• Dvar for Bamidbar (Numbers 1:1-4:20)

    Parshat Bamidbar begins with the third official count of the Jewish nation. The term used in the Torah is that we should “count the heads” (1:2) of all the households, but the Hebrew word “Se-u” could also mean “lift” the heads. Why would the Torah use such ambiguous language? Also, why were they to be counted according to their households, which had never been done in the past? Rashi informs us that prior to the census each Jew was required to produce a book of their lineage. The Midrash adds that producing this book was also required to be able to receive the Torah. Why is receiving the Torah dependent upon having this book of lineage?

    Rabbi Zweig explains that surpassing the expectations that have been defined by one’s social upbringing is what gives a person a sense of accomplishment. If a person is able to identify their lineage, they might learn that their ancestors were people who took responsibility for themselves and had honorable standards. For the rest of the world, the very act of taking responsibility is in itself an elevating sense of accomplishment. However, behaving responsibly is not considered an accomplishment for G-d’s chosen nation. Jews are expected to behave differently than animals, to act responsibly, for our forefathers have set a standard that makes anything less unacceptable. This explains why households were important enough to be counted. The Ramban (Nachmanides) enforces the lesson of our Parsha by explaining the use of the Torah’s language: The alternative meaning of “lifting” of the heads can also be a positive, but only if the body and its actions are lifted with it. Our heads and minds can lift us to greatness, so long as we have our actions to take us there.

  • Dvar for Behar-Bechukotai (Leviticus 25:1-27:34)

    Parshat Bechukotai begins by Hashem (G-d) proclaiming, “if you will walk in My decrees and observe My commandments…,” (26:3) then 1) the rains will come in their season, 2) trees will bear fruit, 3) you will have bread, 4) there will be peace in the land, and 5) a sword will not pass through the land. Rashi (noted commentary) explains that “walking with My decrees” means that we should toil in understanding the rules of the Torah. Although Rashi addresses the seemingly incorrect syntax of “walking” in laws, Rashi doesn’t explain how walking/toiling in the Torah is accomplished, nor does it explain how the rewards correlate to the toiling or performance of the commandment (a common rule throughout the Torah).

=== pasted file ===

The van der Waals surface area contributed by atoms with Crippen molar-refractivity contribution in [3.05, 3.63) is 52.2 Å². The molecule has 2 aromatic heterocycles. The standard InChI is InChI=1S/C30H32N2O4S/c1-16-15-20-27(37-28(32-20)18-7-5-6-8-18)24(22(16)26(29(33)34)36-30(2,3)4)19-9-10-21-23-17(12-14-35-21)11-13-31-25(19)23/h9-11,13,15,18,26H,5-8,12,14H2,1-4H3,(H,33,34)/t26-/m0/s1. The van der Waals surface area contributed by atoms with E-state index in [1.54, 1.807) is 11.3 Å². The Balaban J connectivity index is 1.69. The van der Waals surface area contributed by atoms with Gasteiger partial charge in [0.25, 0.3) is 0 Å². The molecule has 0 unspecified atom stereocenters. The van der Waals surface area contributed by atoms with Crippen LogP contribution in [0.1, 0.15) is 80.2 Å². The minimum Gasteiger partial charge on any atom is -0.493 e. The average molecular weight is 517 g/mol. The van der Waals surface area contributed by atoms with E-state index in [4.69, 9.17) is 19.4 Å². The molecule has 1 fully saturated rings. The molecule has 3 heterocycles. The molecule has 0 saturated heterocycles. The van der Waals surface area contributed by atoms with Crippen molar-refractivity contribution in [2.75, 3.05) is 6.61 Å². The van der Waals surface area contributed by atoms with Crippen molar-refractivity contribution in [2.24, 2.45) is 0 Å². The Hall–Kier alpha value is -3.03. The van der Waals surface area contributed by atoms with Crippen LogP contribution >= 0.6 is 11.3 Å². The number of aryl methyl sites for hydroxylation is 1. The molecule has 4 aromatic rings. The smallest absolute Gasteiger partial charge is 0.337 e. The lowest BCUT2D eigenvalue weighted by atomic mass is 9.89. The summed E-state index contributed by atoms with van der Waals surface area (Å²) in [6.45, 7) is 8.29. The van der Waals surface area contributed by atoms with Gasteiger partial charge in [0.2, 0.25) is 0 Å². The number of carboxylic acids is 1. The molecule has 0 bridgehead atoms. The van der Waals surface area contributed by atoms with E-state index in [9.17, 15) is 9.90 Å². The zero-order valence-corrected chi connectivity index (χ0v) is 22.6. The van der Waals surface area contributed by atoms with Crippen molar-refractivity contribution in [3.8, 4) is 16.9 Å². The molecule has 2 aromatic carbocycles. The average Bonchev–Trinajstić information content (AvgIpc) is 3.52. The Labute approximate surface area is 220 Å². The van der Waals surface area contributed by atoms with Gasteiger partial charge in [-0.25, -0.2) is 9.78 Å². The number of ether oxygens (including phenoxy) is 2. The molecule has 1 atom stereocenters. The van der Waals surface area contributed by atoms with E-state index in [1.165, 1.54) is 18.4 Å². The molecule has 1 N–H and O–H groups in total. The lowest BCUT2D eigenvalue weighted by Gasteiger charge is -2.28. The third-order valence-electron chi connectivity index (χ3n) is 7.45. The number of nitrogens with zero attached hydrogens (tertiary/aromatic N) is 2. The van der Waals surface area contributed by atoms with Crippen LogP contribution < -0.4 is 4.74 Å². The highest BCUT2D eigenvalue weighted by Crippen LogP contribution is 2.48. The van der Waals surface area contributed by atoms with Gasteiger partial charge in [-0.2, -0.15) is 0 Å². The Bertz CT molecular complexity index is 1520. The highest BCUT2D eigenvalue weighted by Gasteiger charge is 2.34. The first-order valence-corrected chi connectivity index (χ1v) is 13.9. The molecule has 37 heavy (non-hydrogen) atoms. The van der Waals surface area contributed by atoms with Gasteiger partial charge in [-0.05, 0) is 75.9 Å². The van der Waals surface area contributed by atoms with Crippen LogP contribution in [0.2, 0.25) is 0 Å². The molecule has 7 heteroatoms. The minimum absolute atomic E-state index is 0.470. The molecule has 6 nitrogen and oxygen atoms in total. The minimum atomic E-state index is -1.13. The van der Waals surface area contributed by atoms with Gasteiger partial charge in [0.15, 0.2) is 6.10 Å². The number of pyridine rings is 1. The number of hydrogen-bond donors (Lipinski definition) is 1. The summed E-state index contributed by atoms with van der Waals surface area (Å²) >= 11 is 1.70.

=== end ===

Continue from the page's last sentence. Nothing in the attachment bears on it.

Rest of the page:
A possible explanation could be a metaphoric reference to walking, telling us that it’s not enough to sit back, read the Torah like a book, rather that we should pace and ponder every bit of the Torah, and never be satisfied with not knowing what, how, or why something is done. So why does the Torah list these specific rewards for making an effort to understand the Torah? Well, don’t just sit back and read this, ponder the question…

  • Dvar for Emor (Leviticus 21:1-24:23)

    Parshat Emor contains the commandment to count 49 days from the bringing of the omer barley offering on the day after Passover to the holiday of Shavuot. Although the Torah does not spell out the rationale for this mitzvah, the later Rabbinic literature identifies this 49 day period as a time for personal development; just as the Jews needed 49 days to rise from the level of impurity they reached in Egypt to the level of holiness required to receive the Torah on the first Shavuot, so too every individual should utilize the 49 days to ready themselves to commemorate the giving of the Torah on each Shavuot.

    There is a famous legal dispute as to whether counting the omer is one mitzvah (commandment) with 49 parts or 49 separate mitzvot. Practically, both opinions are respected: If one forgot to count on a given day, they continue to count on the next day, in accord with the second view, but they no longer recite a blessing because according to the first view they have spoiled their fulfillment of the commandment.

    Perhaps each of these positions is relevant not just to the counting itself, but to the spiritual development for which we strive during this period of time.  On the one hand, spiritual accomplishments must be approached one step at a time. Each of the 49 days stands on its own and each step we take has great value.  On the other hand, individual steps that are intermittent are not enough to reach the goal.  For true success, continuity is needed as well, maintaining the effort for 49 days without fail.  May we merit to use the remaining days of this year’s counting of the omer (and beyond) to reach new heights.

Back to top